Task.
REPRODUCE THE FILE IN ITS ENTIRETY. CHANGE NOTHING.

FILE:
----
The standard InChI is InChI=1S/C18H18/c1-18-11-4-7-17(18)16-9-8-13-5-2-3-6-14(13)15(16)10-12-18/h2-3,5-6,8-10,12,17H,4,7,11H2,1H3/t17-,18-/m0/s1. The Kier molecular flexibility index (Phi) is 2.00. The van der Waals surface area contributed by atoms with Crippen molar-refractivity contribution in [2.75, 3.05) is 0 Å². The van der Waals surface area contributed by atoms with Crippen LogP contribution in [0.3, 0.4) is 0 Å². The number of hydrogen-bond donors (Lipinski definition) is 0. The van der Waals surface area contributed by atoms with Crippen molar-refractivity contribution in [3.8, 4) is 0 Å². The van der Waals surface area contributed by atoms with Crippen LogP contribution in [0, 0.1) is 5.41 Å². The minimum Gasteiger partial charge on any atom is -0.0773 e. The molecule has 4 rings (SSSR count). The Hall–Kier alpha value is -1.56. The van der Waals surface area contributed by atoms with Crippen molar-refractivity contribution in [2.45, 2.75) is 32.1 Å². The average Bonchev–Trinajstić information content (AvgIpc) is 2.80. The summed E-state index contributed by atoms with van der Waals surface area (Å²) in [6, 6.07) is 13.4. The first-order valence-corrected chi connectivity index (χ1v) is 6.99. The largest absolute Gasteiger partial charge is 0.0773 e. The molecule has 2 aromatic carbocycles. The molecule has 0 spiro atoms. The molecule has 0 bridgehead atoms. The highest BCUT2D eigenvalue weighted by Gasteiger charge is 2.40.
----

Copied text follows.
The standard InChI is InChI=1S/C18H18/c1-18-11-4-7-17(18)16-9-8-13-5-2-3-6-14(13)15(16)10-12-18/h2-3,5-6,8-10,12,17H,4,7,11H2,1H3/t17-,18-/m0/s1. The Kier molecular flexibility index (Phi) is 2.00. The van der Waals surface area contributed by atoms with Crippen molar-refractivity contribution in [2.75, 3.05) is 0 Å². The van der Waals surface area contributed by atoms with Crippen LogP contribution in [0.3, 0.4) is 0 Å². The number of hydrogen-bond donors (Lipinski definition) is 0. The van der Waals surface area contributed by atoms with Crippen molar-refractivity contribution in [3.8, 4) is 0 Å². The van der Waals surface area contributed by atoms with Crippen LogP contribution in [0, 0.1) is 5.41 Å². The minimum Gasteiger partial charge on any atom is -0.0773 e. The molecule has 4 rings (SSSR count). The Hall–Kier alpha value is -1.56. The van der Waals surface area contributed by atoms with Crippen molar-refractivity contribution in [2.45, 2.75) is 32.1 Å². The average Bonchev–Trinajstić information content (AvgIpc) is 2.80. The summed E-state index contributed by atoms with van der Waals surface area (Å²) in [6, 6.07) is 13.4. The first-order valence-corrected chi connectivity index (χ1v) is 6.99. The largest absolute Gasteiger partial charge is 0.0773 e. The molecule has 2 aromatic carbocycles. The molecule has 0 spiro atoms. The molecule has 0 bridgehead atoms. The highest BCUT2D eigenvalue weighted by Gasteiger charge is 2.40.